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Johannesburg - The public protector's report on Agriculture, Forestry and Fisheries Minister Tina Joemat-Pettersson was being “processed”, the Presidency said on Monday.
“We urge that space be allowed for proper processing of the report and for the minister to be given the opportunity to respond to the President on the entire report. Speculation will not assist the process,” said spokesman Mac Maharaj.
He said the presidency has noted some media reports, including one alleging that Joemat-Pettersson returned earlier from Sweden at the request of the presidency in order to assist with plans for the president’s private wedding ceremony in 2009.
“The presidency is not aware of the said request,” he said.
Public Protector Thuli Madonsela has recommended that President Jacob Zuma should consider reprimanding Joemat-Pettersson for violating the executive ethics code.
Madonsela said the department's acting director-general should recover about R150 000 Joemat-Pettersson unlawfully incurred for return flights of her two children and their au pair from Sweden to South Africa in January 2010.
The minister travelled to Sweden in December 2009 on official business where she held meetings on matters relevant to her portfolio.
The trip was combined with a family holiday, which started at the end of the official trip on December 23.
The public protector also investigated whether the minister used public funds in occupying expensive accommodation at hotels while she was awaiting the allocation of her official residences in Cape Town and Pretoria.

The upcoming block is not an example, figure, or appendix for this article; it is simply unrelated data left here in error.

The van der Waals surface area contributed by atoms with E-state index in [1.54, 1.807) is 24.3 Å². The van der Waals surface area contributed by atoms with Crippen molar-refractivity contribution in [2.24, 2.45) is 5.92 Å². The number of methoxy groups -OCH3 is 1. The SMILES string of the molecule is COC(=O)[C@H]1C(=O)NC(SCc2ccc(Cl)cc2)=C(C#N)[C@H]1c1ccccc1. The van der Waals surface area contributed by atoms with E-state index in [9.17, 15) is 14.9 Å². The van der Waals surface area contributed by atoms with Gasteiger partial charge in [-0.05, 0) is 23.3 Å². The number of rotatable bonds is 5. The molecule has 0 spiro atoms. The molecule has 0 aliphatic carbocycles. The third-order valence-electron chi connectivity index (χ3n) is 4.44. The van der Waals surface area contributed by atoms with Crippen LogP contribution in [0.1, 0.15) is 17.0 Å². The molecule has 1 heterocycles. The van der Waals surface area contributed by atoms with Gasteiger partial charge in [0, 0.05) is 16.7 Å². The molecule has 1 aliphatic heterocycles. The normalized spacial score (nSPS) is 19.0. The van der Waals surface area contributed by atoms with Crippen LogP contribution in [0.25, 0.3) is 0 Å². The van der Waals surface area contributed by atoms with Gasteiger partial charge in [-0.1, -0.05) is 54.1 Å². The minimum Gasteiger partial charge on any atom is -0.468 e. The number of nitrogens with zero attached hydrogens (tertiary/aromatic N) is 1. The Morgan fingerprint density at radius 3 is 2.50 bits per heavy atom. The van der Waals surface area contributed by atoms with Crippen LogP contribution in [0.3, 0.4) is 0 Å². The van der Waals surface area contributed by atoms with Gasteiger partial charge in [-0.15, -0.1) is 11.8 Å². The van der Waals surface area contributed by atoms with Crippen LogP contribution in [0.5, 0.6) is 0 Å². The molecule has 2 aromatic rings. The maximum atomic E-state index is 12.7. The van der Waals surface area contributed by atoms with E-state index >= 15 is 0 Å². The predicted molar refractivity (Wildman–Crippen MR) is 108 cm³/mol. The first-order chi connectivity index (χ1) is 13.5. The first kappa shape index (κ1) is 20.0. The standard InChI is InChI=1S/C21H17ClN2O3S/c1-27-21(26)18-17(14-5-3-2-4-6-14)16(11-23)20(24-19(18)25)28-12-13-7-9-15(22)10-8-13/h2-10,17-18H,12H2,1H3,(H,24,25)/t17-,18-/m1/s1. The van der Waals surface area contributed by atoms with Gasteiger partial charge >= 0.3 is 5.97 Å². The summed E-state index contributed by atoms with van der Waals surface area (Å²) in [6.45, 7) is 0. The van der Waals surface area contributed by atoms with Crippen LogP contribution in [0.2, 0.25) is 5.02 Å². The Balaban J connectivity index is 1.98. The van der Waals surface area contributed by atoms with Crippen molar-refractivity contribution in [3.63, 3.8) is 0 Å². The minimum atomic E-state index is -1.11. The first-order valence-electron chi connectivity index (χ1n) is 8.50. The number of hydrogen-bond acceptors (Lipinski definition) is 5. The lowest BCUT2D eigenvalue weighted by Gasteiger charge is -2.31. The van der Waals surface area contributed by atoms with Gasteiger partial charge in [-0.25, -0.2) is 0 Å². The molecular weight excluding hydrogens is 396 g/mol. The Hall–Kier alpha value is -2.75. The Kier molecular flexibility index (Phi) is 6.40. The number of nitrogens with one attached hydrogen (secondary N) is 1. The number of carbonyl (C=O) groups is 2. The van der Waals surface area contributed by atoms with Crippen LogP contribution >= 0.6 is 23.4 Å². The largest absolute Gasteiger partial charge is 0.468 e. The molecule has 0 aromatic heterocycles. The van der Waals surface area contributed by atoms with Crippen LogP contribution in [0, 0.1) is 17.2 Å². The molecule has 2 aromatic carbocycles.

The City Press reported that JoematPettersson claimed she flew back to South Africa urgently - at a R400 000 cost to the taxpayer - to help out with President Jacob Zuma’s wedding.
The newspaper reported that this was revealed in the protestor's final report into Joemat-Pettersson’s controversial business class flight with her two children and their au pair from Sweden to South Africa on January 1, 2010.
Titled Costly Moves, Madonsela’s report, revealed that Joemat-Pettersson and her former chief of staff, Bafedile Bopape, initially would not tell investigators why she had to return from Sweden urgently at the end of 2009.
All Joemat-Pettersson initially said was that she had been urgently summoned home by “an authorised official in the office of the presidency”.
During her interview with Madonsela’s office, Joemat-Pettersson admitted meeting Zuma on January 2 - the day after her return - at the Melrose Arch Hotel in Johannesburg.
Madonsela said no evidence of any emergency or crisis that warranted the minister’s early return was obtained or presented during the investigation.
But Madonsela noted that investigators in her office started asking more questions after they realised January 2 was a Saturday and Zuma married Tobeka Madiba at his Nkandla home just two days later.
They questioned Joemat-Pettersson again and she said the “circumstances” now warranted a more detailed response than her original, “without wishing to breach the relationship of trust with the presidency”.
Eventually she told investigators her early return related mainly to the fact that she was needed to assist dignitaries and VIP guests “with regard to the importation of prescribed goods that they required during their stay in South Africa at the time”.
“I was under pressure to expedite that matter,” she told Madonsela’s team.- Sapa